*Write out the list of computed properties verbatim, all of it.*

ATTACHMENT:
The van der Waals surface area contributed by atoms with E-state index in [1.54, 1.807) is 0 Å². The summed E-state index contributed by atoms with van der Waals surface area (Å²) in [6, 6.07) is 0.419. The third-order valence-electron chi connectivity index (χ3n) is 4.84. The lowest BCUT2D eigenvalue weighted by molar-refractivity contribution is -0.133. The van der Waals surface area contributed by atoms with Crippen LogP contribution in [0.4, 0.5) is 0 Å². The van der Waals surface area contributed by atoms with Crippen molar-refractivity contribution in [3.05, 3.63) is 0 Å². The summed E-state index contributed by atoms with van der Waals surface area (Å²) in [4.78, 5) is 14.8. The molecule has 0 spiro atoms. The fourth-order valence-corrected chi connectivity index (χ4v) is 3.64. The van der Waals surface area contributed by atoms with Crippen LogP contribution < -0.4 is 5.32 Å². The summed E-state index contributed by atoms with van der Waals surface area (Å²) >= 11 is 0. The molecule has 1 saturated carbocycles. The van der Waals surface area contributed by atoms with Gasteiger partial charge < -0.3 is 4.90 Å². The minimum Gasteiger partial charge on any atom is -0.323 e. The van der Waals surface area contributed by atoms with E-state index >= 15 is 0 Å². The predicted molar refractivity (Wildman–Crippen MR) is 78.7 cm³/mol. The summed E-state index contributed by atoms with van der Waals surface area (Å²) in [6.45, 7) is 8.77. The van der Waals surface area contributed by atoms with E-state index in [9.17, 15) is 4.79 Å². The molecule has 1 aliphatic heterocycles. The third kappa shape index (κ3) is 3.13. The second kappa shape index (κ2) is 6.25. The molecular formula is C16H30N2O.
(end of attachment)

The van der Waals surface area contributed by atoms with E-state index in [1.54, 1.807) is 0 Å². The summed E-state index contributed by atoms with van der Waals surface area (Å²) in [6, 6.07) is 0.419. The third-order valence-electron chi connectivity index (χ3n) is 4.84. The lowest BCUT2D eigenvalue weighted by molar-refractivity contribution is -0.133. The van der Waals surface area contributed by atoms with Crippen LogP contribution in [0.4, 0.5) is 0 Å². The van der Waals surface area contributed by atoms with Crippen molar-refractivity contribution in [3.05, 3.63) is 0 Å². The summed E-state index contributed by atoms with van der Waals surface area (Å²) in [4.78, 5) is 14.8. The molecule has 0 spiro atoms. The fourth-order valence-corrected chi connectivity index (χ4v) is 3.64. The van der Waals surface area contributed by atoms with Crippen LogP contribution < -0.4 is 5.32 Å². The summed E-state index contributed by atoms with van der Waals surface area (Å²) >= 11 is 0. The molecule has 1 saturated carbocycles. The van der Waals surface area contributed by atoms with Gasteiger partial charge < -0.3 is 4.90 Å². The minimum Gasteiger partial charge on any atom is -0.323 e. The van der Waals surface area contributed by atoms with E-state index >= 15 is 0 Å². The predicted molar refractivity (Wildman–Crippen MR) is 78.7 cm³/mol. The summed E-state index contributed by atoms with van der Waals surface area (Å²) in [6.45, 7) is 8.77. The van der Waals surface area contributed by atoms with E-state index in [9.17, 15) is 4.79 Å². The molecule has 1 aliphatic heterocycles. The third kappa shape index (κ3) is 3.13. The second kappa shape index (κ2) is 6.25. The molecular formula is C16H30N2O.